Cold Hands And Feet? What Can Be Done About Poor Circulation

Plus fun footwear and gloves to buy now.
Cosy slippers are one of the best things about winter.
Cosy slippers are one of the best things about winter.

We've all heard the saying 'cold hands, warm heart'.

Having freezing hands and feet is part and parcel for some people during the colder months, though the good news is that cold extremities, though a little uncomfortable, are harmless for the most part. It all comes down to not-so-great circulation.

"Cold fingers and toes are caused by constricted blood vessels to the skin. It's usually a normal physiological response to a cold environment, to help the body conserve heat," Lawie Beilin, Professor of Medicine at the University of Western Australia told The Huffington Post Australia.

So, what can be done?

"Exercise to warm the body up as a whole. Wear bed socks at night. I won't suggest alcohol, but this will also open up the skin blood vessels," Professor Beilin said.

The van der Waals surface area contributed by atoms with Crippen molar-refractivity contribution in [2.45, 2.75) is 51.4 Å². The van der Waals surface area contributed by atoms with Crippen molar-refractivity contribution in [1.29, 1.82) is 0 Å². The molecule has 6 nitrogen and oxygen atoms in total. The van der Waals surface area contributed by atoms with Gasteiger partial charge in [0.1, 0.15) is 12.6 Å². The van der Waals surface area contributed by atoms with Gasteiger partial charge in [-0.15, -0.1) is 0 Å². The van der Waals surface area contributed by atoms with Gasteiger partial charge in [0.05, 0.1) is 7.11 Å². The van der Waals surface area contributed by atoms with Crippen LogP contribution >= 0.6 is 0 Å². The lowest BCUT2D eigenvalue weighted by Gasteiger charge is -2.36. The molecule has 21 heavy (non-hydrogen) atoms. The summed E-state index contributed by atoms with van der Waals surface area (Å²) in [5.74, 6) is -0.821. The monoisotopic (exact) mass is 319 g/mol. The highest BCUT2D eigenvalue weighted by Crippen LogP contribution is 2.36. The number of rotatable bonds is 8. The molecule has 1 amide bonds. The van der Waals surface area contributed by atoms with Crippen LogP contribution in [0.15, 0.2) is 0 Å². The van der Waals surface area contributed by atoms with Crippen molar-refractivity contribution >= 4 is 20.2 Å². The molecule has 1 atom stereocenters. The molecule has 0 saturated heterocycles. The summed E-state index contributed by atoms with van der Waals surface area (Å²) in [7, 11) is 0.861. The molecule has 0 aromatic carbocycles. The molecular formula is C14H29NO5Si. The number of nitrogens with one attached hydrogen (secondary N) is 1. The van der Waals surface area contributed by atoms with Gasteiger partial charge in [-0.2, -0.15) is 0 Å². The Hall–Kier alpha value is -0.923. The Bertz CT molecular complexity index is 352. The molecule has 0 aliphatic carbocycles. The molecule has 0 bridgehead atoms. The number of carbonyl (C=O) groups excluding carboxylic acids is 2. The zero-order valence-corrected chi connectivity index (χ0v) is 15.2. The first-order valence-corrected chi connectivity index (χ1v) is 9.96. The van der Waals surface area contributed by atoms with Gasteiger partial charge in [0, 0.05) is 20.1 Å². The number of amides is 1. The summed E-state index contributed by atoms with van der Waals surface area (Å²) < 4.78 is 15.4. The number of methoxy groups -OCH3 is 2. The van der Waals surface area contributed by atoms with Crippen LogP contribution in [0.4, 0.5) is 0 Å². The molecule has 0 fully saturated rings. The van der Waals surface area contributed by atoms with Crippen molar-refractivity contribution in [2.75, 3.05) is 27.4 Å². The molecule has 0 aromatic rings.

We can't very well recommend you have a shot of whiskey to warm you up (but hey, if you're an adult, you make the call) and you can't always go for a jog around the block (though some yoga moves are said to improve circulation), so it looks like the easy answers are cosy socks, slippers and fun gloves.

While mostly harmless, cold extremities can be linked to the use of some medications, so if that's the case you should discuss it with your doctor.

"Occasionally, cold hands and feet can be a frequent and normal response to beta blocker medication, used to treat angina, high blood pressure or heart rhythm problems. It can also be a sign of hypothyroidism i.e an underactive thyroid gland. Some people have extreme skin vessel hypersensitivity to cold, known as Raynaud's phenomenon, which can be painful and require medical assessment. This can also be due to autoimmune problems," Professor Beilin said.